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Jerkbait by Mia Siegert is one of those books that seems to be all the rage for a few days and than just fade away in the background again. All of a sudden this book is inescapable, you seem to see it everywhere. So than I decide to read it because it must be really good when everyone is talking about it. And then it just isn’t…. I mean it is not bad, but I certainly don’t understand the hype about it. What makes this book so very special?
This book would fall in the YA category I guess, since it seems to be dealing with high school kids.
Tristan and Robbie are identical twins, but they don’t seem to be sharing all that much. Tristan is the shy one, Robbie is the outgoing and popular one. So when Robbie tries to kill himself and fails everyone is in shock. Why would he do such a thing when there seems to be no reason for it.
Because someone needs to keep an eye on Robbie their parents force them to share a room together and that causes all kinds of problems. Neither boy has any privacy left and Tristan is forced to see his brother not as the popular hockey start but as a struggling gay teen scared to come out of the closet. If he does, what will be the effect on his career?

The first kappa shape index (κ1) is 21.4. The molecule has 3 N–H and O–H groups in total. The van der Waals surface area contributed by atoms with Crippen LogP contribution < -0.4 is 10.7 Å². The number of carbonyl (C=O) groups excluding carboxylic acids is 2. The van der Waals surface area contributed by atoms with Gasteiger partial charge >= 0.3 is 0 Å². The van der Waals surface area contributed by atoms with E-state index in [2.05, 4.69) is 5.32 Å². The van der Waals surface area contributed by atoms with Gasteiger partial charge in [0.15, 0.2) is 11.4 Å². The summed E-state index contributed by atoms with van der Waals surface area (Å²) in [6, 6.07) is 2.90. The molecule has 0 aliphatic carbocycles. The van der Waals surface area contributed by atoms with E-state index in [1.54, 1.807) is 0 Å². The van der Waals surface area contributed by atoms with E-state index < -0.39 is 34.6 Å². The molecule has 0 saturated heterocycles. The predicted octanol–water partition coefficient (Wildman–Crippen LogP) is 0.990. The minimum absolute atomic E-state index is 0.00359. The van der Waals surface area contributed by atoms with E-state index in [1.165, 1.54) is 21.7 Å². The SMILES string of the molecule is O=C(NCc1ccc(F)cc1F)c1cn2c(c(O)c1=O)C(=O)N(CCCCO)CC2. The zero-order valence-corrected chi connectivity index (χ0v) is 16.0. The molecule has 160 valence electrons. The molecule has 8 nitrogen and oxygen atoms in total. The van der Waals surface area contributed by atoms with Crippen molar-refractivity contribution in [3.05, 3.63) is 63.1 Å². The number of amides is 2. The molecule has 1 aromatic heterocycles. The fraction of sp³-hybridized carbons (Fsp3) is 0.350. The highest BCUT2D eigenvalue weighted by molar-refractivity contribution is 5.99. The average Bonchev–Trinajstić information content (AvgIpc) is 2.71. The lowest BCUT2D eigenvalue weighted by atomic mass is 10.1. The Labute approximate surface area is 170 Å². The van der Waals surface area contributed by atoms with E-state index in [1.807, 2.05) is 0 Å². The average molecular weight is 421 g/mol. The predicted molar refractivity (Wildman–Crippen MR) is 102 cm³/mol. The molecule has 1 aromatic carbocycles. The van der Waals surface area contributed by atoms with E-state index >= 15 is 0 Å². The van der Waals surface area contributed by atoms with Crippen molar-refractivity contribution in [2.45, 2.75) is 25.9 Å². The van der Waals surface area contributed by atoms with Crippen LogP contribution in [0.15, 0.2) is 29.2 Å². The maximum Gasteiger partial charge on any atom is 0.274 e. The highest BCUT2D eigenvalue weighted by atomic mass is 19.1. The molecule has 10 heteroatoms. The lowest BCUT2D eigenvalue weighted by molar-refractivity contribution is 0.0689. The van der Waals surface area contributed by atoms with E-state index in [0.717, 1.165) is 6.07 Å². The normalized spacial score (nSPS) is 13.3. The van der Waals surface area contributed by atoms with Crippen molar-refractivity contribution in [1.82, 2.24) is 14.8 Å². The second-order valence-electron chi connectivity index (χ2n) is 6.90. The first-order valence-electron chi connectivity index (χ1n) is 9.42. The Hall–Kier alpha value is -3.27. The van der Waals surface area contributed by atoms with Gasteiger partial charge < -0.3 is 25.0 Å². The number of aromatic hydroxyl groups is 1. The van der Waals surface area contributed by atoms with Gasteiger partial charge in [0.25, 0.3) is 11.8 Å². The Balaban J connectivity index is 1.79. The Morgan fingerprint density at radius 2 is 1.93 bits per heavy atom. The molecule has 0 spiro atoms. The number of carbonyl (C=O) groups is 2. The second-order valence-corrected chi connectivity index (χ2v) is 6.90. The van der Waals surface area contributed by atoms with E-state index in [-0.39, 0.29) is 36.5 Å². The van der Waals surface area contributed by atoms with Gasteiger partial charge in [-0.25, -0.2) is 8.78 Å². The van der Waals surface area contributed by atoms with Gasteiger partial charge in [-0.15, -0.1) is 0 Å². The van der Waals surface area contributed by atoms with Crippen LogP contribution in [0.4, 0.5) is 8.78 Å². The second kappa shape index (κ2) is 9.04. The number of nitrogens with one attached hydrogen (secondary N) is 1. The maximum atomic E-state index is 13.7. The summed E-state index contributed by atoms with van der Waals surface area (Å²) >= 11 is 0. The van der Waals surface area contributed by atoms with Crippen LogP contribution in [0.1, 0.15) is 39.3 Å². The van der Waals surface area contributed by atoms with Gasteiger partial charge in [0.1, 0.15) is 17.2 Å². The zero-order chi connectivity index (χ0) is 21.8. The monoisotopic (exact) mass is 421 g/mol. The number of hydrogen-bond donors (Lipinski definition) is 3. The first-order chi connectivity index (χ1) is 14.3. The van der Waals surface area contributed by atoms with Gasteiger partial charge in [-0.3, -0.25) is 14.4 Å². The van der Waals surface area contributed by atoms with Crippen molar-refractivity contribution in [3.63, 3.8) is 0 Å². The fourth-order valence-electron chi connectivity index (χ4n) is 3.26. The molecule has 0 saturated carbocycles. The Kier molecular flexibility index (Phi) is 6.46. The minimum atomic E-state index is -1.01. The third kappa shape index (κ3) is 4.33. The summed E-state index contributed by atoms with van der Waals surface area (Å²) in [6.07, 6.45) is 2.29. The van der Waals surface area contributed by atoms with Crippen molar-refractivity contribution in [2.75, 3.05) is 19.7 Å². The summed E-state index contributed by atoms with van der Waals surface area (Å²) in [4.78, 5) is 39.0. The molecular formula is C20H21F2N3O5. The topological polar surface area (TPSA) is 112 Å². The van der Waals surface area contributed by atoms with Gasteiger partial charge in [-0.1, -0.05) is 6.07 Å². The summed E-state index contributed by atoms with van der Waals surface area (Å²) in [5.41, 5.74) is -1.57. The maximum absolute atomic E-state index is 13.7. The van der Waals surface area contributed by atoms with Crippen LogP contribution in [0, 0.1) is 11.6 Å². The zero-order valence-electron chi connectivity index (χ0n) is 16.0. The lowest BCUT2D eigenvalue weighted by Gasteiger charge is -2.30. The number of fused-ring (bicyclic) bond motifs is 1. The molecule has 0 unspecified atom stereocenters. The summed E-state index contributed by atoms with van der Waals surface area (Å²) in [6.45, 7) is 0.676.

Tristan on the other hand has no interest in sports and desperately wants to be in the theatre. Can they both have what they want in life or does one of them need to sacrifice his personal desires to benefit the other? Can they help each other out in any way?
Mia Siegert received her MFA from Goddard College and her undergrad from Montclair State University, where she won Honorable Mention in the 2009 English Department Awards for fiction. Siegert has been published in Clapboard House, Word Riot, The Limn Literary & Arts Journal, as well as a few other small presses. A short reading of Jerkbait was performed by the New Jersey Playwrights Association where it was tremendously received. Siegert currently works as an adjunct professor and a costume designer, most recently having finished a production of CATS featuring Ken Page, the original Broadway Old Deuteronomy.